Frankly the only thing that you can say is that according to the situation there were signs that Krauss or Natsuhi would kill Battler, there was absolutely no sign nor any reason from anyone else that they were desperate enough to kill in any way. All the others were quite happy about the whole situation. No one was in "dire needs" to have Battler succeed the headship and get half of the gold, expecially not Eva Hideyoshi and Rosa. And at any rate Rudolf and Kyrie wouldn't have any reason to kill Battler nor anyone inside the cousin's room.
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Old 2010-01-18, 09:45   Link #2275
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@Jan-Poo

What Klash is pointing out is that the reason you can't apply the same inferences and conclusions from a larger population to the discrete number of individuals on the island is because the idea of sampling is randomization such that you are assuming that the samples you chose are randomly taken from the population at large such that they are representaive of the general qualities the population possesses to make your conclusions "valid" for the population from which they from.

The problem is that the the Rokkenjima people are not scientifically representative of the population they are culled from. Discrete random sampling compared to whole population studies can only be concretely related insofar as all the variables for them are are the same; randomization assumes that the sample qualities and variables are the same as the population and therefore representative. Heck even then, comparative analyses such as regression, chi square, T tests and the like have to be applied to even validate such conclusions

Your logic that a large population's satistical data must always apply to a sample culled within it is flawed because there is ALWAYS something that causes a deviation. A 100% overlap is realistically impossible. Even the most intricate mathematical models for randomization cannot create a 100% coincidence. The fact that the 17/18 people of Rokkenjima have far too many similarities, confounders and the like already puts any population models out the window. They are not representative of the populations they are in, and therefore the data of the general population cannot accurately apply to them.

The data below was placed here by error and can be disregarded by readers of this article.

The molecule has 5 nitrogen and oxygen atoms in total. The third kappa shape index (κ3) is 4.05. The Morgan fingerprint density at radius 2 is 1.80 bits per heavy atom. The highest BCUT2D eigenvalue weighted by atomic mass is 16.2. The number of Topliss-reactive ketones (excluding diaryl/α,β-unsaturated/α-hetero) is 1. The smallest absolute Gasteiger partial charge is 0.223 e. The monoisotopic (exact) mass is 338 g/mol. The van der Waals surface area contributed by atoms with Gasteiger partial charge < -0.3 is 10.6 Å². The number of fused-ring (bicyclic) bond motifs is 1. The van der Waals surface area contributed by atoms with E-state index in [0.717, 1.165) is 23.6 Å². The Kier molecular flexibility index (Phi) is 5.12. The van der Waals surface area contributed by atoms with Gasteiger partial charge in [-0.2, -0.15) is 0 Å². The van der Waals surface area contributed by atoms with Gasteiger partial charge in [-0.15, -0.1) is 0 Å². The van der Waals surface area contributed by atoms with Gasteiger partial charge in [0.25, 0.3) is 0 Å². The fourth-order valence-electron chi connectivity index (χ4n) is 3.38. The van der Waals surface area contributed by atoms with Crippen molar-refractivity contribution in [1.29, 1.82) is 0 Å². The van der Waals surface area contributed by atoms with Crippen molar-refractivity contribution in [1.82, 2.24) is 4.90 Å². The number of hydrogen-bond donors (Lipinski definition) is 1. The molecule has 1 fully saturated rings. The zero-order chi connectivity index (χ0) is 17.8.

Heck if someone managed to turn "murder qualities" of the Rokkenjima people into statistical data and do a T-Test comparison to a randomized sample of the general Japanese people, I can guarantee you it will be nowhere even near a 95% confidence interval.
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Old 2010-01-18, 09:56   Link #2276
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Except Erika's actions seem to be chosen with the purpose of tying down everyone but Natsuhi, while leaving Natsuhi completely free. (Such as having Genji, who could reasonably be called out at any moment, sealed in, but not having Krauss's or Natsuhi's rooms sealed.)
And most of them wouldn't have been any use against a slightly different crime. (If the seal on one of the guestroom windows had been broken, it would have just opened up everything.)

And when they're trying to get into Kinzo's room the next day through the window, she doesn't mention any ladder or offer to show off her freeclimbing skills.
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Old 2010-01-18, 09:58   Link #2277
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Originally Posted by Jan-Poo View Post
Erika knew better than place a seal on Natsuhi's door. If she did that, she'd give Natsuhi a perfect alibi. No, she never did that. Natsuhi's door wasn't sealed.
I might need to read it again, but I think natsuhi's seal was "broken" just like a few other seals which is why erika was setting up guard.
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Old 2010-01-18, 10:06   Link #2278
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Originally Posted by MeoTwister5 View Post
@Jan-Poo